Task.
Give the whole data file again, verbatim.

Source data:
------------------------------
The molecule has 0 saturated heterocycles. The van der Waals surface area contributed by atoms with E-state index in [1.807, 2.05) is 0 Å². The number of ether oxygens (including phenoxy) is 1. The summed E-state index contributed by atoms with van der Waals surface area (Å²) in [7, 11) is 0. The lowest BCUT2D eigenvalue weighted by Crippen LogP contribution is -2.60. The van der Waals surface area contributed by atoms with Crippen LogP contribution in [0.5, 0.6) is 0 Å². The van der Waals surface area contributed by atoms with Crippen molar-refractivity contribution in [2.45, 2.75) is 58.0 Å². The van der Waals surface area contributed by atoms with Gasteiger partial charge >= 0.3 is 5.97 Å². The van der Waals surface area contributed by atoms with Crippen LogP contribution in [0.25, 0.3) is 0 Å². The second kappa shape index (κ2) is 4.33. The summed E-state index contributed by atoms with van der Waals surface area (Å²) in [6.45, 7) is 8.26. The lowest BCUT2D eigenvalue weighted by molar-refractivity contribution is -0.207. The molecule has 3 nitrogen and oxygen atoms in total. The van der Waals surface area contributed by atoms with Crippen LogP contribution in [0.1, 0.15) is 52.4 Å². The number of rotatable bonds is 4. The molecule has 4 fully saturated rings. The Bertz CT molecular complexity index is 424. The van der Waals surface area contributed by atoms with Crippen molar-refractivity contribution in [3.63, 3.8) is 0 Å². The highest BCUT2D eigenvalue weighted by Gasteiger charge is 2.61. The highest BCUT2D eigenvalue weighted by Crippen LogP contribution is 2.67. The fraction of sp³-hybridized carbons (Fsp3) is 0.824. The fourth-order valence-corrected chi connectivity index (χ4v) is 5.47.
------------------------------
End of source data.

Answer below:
The molecule has 0 saturated heterocycles. The van der Waals surface area contributed by atoms with E-state index in [1.807, 2.05) is 0 Å². The number of ether oxygens (including phenoxy) is 1. The summed E-state index contributed by atoms with van der Waals surface area (Å²) in [7, 11) is 0. The lowest BCUT2D eigenvalue weighted by Crippen LogP contribution is -2.60. The van der Waals surface area contributed by atoms with Crippen LogP contribution in [0.5, 0.6) is 0 Å². The van der Waals surface area contributed by atoms with Crippen molar-refractivity contribution in [2.45, 2.75) is 58.0 Å². The van der Waals surface area contributed by atoms with Gasteiger partial charge >= 0.3 is 5.97 Å². The van der Waals surface area contributed by atoms with Crippen LogP contribution in [0.25, 0.3) is 0 Å². The second kappa shape index (κ2) is 4.33. The summed E-state index contributed by atoms with van der Waals surface area (Å²) in [6.45, 7) is 8.26. The lowest BCUT2D eigenvalue weighted by molar-refractivity contribution is -0.207. The molecule has 3 nitrogen and oxygen atoms in total. The van der Waals surface area contributed by atoms with Crippen LogP contribution in [0.1, 0.15) is 52.4 Å². The number of rotatable bonds is 4. The molecule has 4 fully saturated rings. The Bertz CT molecular complexity index is 424. The van der Waals surface area contributed by atoms with Crippen molar-refractivity contribution in [3.63, 3.8) is 0 Å². The highest BCUT2D eigenvalue weighted by Gasteiger charge is 2.61. The highest BCUT2D eigenvalue weighted by Crippen LogP contribution is 2.67. The fraction of sp³-hybridized carbons (Fsp3) is 0.824. The fourth-order valence-corrected chi connectivity index (χ4v) is 5.47.